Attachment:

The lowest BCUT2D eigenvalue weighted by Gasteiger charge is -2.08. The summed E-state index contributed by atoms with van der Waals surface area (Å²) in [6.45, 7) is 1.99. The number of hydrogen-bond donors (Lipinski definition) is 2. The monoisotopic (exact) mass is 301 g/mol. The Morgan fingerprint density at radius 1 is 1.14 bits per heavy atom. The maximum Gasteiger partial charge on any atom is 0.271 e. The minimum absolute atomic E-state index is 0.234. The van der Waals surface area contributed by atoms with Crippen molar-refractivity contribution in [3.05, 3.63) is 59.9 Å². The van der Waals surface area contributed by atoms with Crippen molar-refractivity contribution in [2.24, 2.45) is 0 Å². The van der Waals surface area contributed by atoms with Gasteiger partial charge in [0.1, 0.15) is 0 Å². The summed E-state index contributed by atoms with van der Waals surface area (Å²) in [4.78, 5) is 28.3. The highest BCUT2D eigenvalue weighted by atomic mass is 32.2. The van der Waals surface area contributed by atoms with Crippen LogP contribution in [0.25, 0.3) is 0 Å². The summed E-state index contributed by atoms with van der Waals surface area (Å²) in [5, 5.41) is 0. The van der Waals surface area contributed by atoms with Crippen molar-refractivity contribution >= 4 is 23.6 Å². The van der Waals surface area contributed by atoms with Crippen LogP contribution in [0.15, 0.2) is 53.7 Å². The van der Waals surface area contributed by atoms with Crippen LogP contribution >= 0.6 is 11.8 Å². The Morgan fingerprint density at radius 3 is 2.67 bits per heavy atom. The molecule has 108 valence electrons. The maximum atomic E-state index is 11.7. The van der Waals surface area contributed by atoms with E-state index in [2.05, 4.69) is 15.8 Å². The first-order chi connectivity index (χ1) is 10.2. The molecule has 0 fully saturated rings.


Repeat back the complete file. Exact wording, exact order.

The lowest BCUT2D eigenvalue weighted by Gasteiger charge is -2.08. The summed E-state index contributed by atoms with van der Waals surface area (Å²) in [6.45, 7) is 1.99. The number of hydrogen-bond donors (Lipinski definition) is 2. The monoisotopic (exact) mass is 301 g/mol. The Morgan fingerprint density at radius 1 is 1.14 bits per heavy atom. The maximum Gasteiger partial charge on any atom is 0.271 e. The minimum absolute atomic E-state index is 0.234. The van der Waals surface area contributed by atoms with Crippen molar-refractivity contribution in [3.05, 3.63) is 59.9 Å². The van der Waals surface area contributed by atoms with Crippen molar-refractivity contribution in [2.24, 2.45) is 0 Å². The van der Waals surface area contributed by atoms with Gasteiger partial charge in [0.1, 0.15) is 0 Å². The summed E-state index contributed by atoms with van der Waals surface area (Å²) in [4.78, 5) is 28.3. The highest BCUT2D eigenvalue weighted by atomic mass is 32.2. The van der Waals surface area contributed by atoms with Crippen LogP contribution in [0.25, 0.3) is 0 Å². The summed E-state index contributed by atoms with van der Waals surface area (Å²) in [5, 5.41) is 0. The van der Waals surface area contributed by atoms with Crippen molar-refractivity contribution >= 4 is 23.6 Å². The van der Waals surface area contributed by atoms with Crippen LogP contribution in [0.15, 0.2) is 53.7 Å². The van der Waals surface area contributed by atoms with Crippen LogP contribution >= 0.6 is 11.8 Å². The Morgan fingerprint density at radius 3 is 2.67 bits per heavy atom. The molecule has 108 valence electrons. The maximum atomic E-state index is 11.7. The van der Waals surface area contributed by atoms with E-state index in [2.05, 4.69) is 15.8 Å². The first-order chi connectivity index (χ1) is 10.2. The molecule has 0 fully saturated rings.